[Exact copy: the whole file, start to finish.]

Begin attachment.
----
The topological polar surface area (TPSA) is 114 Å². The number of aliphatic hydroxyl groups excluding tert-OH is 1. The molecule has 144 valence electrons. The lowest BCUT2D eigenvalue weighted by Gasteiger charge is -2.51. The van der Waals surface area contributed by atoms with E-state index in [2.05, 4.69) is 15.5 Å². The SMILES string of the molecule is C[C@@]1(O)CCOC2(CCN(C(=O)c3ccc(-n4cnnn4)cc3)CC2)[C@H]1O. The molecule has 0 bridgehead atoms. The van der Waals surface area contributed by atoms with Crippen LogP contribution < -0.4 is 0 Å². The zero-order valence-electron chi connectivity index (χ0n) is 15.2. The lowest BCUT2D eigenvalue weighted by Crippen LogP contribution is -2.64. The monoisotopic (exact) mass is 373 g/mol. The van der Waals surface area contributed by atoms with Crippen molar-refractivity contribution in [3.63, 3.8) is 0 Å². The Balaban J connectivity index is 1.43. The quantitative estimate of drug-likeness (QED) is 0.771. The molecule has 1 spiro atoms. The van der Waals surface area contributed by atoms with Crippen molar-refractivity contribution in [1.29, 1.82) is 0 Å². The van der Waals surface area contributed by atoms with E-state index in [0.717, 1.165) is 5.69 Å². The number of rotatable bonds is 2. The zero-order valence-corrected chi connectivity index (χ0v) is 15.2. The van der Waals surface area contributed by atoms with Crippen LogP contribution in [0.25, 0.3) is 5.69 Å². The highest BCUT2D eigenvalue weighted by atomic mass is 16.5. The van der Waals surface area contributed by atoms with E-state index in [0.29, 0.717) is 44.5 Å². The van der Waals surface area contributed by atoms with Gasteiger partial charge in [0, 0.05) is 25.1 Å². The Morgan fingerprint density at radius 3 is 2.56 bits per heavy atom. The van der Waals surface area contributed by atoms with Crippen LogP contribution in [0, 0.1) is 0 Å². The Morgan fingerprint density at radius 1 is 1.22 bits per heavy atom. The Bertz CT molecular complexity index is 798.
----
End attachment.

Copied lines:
The topological polar surface area (TPSA) is 114 Å². The number of aliphatic hydroxyl groups excluding tert-OH is 1. The molecule has 144 valence electrons. The lowest BCUT2D eigenvalue weighted by Gasteiger charge is -2.51. The van der Waals surface area contributed by atoms with E-state index in [2.05, 4.69) is 15.5 Å². The SMILES string of the molecule is C[C@@]1(O)CCOC2(CCN(C(=O)c3ccc(-n4cnnn4)cc3)CC2)[C@H]1O. The molecule has 0 bridgehead atoms. The van der Waals surface area contributed by atoms with Crippen LogP contribution < -0.4 is 0 Å². The zero-order valence-electron chi connectivity index (χ0n) is 15.2. The lowest BCUT2D eigenvalue weighted by Crippen LogP contribution is -2.64. The monoisotopic (exact) mass is 373 g/mol. The van der Waals surface area contributed by atoms with Crippen molar-refractivity contribution in [3.63, 3.8) is 0 Å². The Balaban J connectivity index is 1.43. The quantitative estimate of drug-likeness (QED) is 0.771. The molecule has 1 spiro atoms. The van der Waals surface area contributed by atoms with Crippen molar-refractivity contribution in [1.29, 1.82) is 0 Å². The van der Waals surface area contributed by atoms with E-state index in [0.717, 1.165) is 5.69 Å². The number of rotatable bonds is 2. The zero-order valence-corrected chi connectivity index (χ0v) is 15.2. The van der Waals surface area contributed by atoms with Crippen LogP contribution in [0.25, 0.3) is 5.69 Å². The highest BCUT2D eigenvalue weighted by atomic mass is 16.5. The van der Waals surface area contributed by atoms with E-state index in [0.29, 0.717) is 44.5 Å². The van der Waals surface area contributed by atoms with Gasteiger partial charge in [0, 0.05) is 25.1 Å². The Morgan fingerprint density at radius 3 is 2.56 bits per heavy atom. The van der Waals surface area contributed by atoms with Crippen LogP contribution in [0, 0.1) is 0 Å². The Morgan fingerprint density at radius 1 is 1.22 bits per heavy atom. The Bertz CT molecular complexity index is 798.